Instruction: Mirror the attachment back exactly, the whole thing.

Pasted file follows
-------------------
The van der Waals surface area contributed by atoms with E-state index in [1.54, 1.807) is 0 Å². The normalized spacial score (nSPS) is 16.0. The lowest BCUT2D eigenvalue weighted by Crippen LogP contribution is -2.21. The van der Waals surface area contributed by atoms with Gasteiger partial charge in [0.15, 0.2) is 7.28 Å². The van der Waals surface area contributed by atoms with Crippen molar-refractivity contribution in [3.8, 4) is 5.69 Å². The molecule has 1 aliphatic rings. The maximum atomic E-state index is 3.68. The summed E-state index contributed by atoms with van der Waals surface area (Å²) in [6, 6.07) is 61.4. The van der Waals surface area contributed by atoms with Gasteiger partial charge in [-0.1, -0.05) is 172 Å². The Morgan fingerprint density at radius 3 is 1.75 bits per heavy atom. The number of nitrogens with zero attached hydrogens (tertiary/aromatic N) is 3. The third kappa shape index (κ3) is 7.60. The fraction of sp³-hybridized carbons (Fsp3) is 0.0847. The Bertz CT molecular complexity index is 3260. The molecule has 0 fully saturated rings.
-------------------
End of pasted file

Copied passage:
The van der Waals surface area contributed by atoms with E-state index in [1.54, 1.807) is 0 Å². The normalized spacial score (nSPS) is 16.0. The lowest BCUT2D eigenvalue weighted by Crippen LogP contribution is -2.21. The van der Waals surface area contributed by atoms with Gasteiger partial charge in [0.15, 0.2) is 7.28 Å². The van der Waals surface area contributed by atoms with Crippen molar-refractivity contribution in [3.8, 4) is 5.69 Å². The molecule has 1 aliphatic rings. The maximum atomic E-state index is 3.68. The summed E-state index contributed by atoms with van der Waals surface area (Å²) in [6, 6.07) is 61.4. The van der Waals surface area contributed by atoms with Gasteiger partial charge in [-0.1, -0.05) is 172 Å². The Morgan fingerprint density at radius 3 is 1.75 bits per heavy atom. The number of nitrogens with zero attached hydrogens (tertiary/aromatic N) is 3. The third kappa shape index (κ3) is 7.60. The fraction of sp³-hybridized carbons (Fsp3) is 0.0847. The Bertz CT molecular complexity index is 3260. The molecule has 0 fully saturated rings.